(+) An organization enhances its compensation program to encourage and reward teamwork in a more collaborative work environment.
(-) Concerned with their personal income, individuals shy away from collaboration out of fear someone else may be compensated for their work and ideas.
(+) Rewards and consequences are used in the correct manner, such as rewarding an employee for embracing a new work space, and providing consequences for those who do not comply with new workplace protocols.
(-) Misguided consequences (such as playful reprimanding of an employee “taking a break” in a focus room) inject confusion into the work environment and discourage full utilization of the new office layout.
(+) In top performing organizations, managers are held accountable for their employees’ success in transitioning to new ways of working.
(-) Not seeing employees at their assigned workstations 100% of the time is not an excuse for managers to delay or forgo performance reviews. With on-campus mobility and greater flexibility in where work happens, managers should consider touching base with employees even more frequently.
(+) Proper communication is timely, properly reinforced, and is connected holistically to other organizational changes.
(-) Far too often communications regarding change focus on what employees will be losing in the new workplace, coming across as an apology.
(+) Companies develop an easily accessible, elaborate database of knowledge.
(-) Information cannot be easily accessed unless employees are in the office or on-campus, and technology hinders flexibility.
(+) Employees are provided with the devices, software, and connectivity needed to stay productive no matter where they work.
(-) Outdated technology or limited connectivity binds employees to their work area when they could be equally productive across the building, campus, or world!
(+) Many workplace solutions are developed to support changing business processes such as a switch to team settings instead of a linear, assembly-line style of work.
(-) Resistance arises when employees fear the new process and prefer to maintain the “old” way of doing things because of their comfort with the status quo.
(+) By encouraging employees to choose from a variety of on-campus work settings, appropriate for the task at hand, organizations can increase the amount of time their workers are focusing on their tasks all while maximizing their real estate investment.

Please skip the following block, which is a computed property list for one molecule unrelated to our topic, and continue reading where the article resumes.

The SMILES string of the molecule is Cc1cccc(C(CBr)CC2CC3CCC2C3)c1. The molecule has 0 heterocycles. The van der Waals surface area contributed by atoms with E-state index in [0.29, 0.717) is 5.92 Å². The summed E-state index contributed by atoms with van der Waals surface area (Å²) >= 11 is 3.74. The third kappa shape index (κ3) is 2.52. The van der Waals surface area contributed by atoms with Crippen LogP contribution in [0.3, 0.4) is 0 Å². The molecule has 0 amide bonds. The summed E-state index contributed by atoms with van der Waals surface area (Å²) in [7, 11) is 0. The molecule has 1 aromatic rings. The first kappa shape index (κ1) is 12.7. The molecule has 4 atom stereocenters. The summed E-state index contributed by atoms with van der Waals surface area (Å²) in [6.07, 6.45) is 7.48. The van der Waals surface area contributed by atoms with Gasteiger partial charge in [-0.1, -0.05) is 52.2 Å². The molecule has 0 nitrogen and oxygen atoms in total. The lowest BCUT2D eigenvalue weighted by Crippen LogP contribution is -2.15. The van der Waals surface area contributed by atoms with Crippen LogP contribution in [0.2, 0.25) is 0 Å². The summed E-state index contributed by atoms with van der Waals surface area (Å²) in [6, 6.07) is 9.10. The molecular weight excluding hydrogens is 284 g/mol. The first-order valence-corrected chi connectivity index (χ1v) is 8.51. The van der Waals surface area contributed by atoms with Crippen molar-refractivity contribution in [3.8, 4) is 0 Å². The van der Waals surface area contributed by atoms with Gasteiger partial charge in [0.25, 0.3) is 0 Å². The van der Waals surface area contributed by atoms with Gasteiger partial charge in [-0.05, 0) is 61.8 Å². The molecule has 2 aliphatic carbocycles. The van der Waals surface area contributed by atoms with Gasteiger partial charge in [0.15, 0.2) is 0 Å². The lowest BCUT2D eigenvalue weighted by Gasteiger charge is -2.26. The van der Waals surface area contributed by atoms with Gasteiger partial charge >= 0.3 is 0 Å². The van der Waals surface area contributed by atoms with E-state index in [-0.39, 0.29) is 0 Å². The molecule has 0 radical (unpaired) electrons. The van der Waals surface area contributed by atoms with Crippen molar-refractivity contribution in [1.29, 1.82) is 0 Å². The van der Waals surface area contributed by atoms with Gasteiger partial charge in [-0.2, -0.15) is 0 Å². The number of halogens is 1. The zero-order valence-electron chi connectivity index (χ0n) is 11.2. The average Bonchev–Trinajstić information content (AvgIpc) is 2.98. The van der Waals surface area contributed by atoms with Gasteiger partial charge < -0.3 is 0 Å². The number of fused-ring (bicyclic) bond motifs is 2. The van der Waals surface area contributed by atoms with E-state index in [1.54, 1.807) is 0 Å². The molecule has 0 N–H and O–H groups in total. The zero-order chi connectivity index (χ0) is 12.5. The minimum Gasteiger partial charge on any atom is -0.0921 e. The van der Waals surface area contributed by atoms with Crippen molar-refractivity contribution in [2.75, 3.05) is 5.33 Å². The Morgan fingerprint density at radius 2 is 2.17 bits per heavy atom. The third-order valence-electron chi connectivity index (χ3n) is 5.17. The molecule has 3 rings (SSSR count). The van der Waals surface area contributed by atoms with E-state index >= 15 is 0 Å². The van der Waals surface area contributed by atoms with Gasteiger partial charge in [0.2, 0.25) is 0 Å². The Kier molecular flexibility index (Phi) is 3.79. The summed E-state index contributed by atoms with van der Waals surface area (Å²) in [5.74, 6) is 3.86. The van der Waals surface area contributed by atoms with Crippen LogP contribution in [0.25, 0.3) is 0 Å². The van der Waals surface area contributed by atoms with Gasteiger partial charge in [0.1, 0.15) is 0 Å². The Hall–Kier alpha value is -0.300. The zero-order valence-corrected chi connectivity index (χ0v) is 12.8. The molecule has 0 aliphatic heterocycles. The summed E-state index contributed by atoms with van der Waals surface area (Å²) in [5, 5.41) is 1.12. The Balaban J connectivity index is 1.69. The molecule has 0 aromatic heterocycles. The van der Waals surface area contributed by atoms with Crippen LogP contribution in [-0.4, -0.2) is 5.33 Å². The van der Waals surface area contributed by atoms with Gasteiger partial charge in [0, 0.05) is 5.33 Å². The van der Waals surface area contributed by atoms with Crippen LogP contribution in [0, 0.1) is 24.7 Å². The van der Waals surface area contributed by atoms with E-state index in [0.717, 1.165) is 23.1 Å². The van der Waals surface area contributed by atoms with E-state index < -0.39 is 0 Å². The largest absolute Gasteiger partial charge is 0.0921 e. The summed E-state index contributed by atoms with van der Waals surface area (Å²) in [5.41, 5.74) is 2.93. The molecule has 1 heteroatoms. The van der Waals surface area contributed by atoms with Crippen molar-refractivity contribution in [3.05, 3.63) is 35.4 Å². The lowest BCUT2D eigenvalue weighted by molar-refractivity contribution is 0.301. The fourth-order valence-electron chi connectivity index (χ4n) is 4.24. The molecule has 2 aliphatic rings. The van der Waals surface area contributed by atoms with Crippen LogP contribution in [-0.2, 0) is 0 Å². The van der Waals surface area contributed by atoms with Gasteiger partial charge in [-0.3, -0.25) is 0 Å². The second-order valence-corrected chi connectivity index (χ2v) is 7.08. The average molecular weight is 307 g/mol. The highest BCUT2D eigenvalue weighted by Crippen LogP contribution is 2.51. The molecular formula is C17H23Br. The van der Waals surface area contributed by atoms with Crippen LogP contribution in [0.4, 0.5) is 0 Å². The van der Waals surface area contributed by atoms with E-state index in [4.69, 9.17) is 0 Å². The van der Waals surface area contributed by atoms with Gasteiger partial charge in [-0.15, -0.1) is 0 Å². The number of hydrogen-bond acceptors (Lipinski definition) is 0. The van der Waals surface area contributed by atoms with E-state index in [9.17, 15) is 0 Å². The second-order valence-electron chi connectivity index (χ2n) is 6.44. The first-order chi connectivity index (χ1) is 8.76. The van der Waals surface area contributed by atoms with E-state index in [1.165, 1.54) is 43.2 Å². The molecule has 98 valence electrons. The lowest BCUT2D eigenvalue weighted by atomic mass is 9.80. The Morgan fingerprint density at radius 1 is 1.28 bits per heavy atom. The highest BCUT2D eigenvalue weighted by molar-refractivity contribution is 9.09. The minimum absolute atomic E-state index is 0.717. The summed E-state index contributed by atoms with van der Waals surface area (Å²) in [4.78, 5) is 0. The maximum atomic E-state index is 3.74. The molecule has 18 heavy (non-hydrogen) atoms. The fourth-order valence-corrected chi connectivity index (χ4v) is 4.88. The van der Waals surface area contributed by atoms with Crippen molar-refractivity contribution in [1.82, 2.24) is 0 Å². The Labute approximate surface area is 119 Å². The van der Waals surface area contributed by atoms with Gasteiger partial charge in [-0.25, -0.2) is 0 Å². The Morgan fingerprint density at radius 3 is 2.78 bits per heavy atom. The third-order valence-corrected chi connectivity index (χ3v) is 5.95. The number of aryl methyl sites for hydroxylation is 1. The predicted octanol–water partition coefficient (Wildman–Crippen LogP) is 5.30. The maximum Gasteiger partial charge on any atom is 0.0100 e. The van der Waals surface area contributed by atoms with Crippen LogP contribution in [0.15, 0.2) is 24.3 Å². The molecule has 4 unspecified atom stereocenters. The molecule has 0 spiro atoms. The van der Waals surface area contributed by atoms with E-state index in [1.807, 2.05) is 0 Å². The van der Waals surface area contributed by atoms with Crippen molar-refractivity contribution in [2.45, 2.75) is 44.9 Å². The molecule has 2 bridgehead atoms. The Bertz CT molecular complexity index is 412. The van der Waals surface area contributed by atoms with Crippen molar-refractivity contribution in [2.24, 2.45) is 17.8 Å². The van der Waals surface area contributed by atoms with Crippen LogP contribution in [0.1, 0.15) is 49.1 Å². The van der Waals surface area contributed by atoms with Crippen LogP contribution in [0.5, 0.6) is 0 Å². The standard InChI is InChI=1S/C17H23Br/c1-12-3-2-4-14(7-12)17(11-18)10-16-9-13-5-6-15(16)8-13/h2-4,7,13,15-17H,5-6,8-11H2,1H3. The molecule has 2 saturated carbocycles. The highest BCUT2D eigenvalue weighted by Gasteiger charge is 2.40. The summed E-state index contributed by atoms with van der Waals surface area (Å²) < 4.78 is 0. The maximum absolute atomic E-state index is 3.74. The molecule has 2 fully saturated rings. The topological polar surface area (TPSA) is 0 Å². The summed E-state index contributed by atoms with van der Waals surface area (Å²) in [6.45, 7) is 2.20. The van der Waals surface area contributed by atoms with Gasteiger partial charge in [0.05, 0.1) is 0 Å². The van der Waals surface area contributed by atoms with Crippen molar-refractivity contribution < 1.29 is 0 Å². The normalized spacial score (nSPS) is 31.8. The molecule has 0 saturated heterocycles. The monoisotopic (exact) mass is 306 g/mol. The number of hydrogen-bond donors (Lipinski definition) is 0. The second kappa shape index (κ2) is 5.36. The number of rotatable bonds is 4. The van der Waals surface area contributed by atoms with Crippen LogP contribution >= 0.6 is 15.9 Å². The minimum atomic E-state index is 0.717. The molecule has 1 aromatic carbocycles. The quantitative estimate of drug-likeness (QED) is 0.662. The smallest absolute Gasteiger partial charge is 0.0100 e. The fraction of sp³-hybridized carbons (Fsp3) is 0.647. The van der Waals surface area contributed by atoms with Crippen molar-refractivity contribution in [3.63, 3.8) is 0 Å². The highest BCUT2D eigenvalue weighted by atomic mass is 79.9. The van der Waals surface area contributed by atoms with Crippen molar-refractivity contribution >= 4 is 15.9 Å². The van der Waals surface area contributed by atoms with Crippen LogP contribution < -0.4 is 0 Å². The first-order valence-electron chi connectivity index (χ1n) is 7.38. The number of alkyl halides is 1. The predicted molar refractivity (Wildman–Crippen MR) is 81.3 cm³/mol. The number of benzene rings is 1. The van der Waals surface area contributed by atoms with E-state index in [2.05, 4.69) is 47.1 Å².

(-) Manager resistance to on-campus mobility, due to a lack of trust in employees, deprives an organization of the opportunity to take advantage of the above-mentioned benefits.
Applying the Critical Influence Approach™ to workplace change in your organization
Using the Critical Influence Approach™ early in the planning or even in the midst of implementing your organization’s workplace strategy, SCG can take a broad look at your enterprise and assess what issues may be barriers to effectively implementing your chosen strategy.
This strategic approach deviates from superficially patching cracks in your workplace. We understand that a significant workplace strategy often necessitates a deep dive into the intricacies of your organization’s unique system to uncover challenges that need attention.
What’s the buzz from the business community?
“The Critical Influence Approach™ to solving the problem of conflicting objectives (reducing costs and enhancing performance in the workplace) is compelling. It resonates at the core of our business objectives.”
– Seminar attendee
“The concept of the 15 Critical Influences™ is very powerful and comprehensive, and seeks to bring a 360 approach to understanding the work environment—one that speaks the language of senior management. It can help us have more in-depth dialogue with our executives when it comes to making workplace decisions that will impact the workforce.”
– Think Tank participant
“Stegmeier Consulting Group’s research reveals 15 Critical Influences™ that can make or break workplace strategies. Most futurists do not provide practical applications to incorporate today—Stegmeier is the exception to the rule!”
– Amazon reader
“My guess is that this book will be a bestseller in the design community and hopefully, its principal theme, the 15 Critical Influences™, will be adopted as standard for use by all designers.”
– Amazon reader
“The 15 Critical Influences™ ought to be studied by every business professional.”
– Amazon reader
Let’s get started!
Implementing a new workplace strategy can feel daunting, especially if you’re struggling to understand why leaders are pushing back on the thought of a new office design. Ready to take a thoughtful approach to workplace change? Get in touch with us!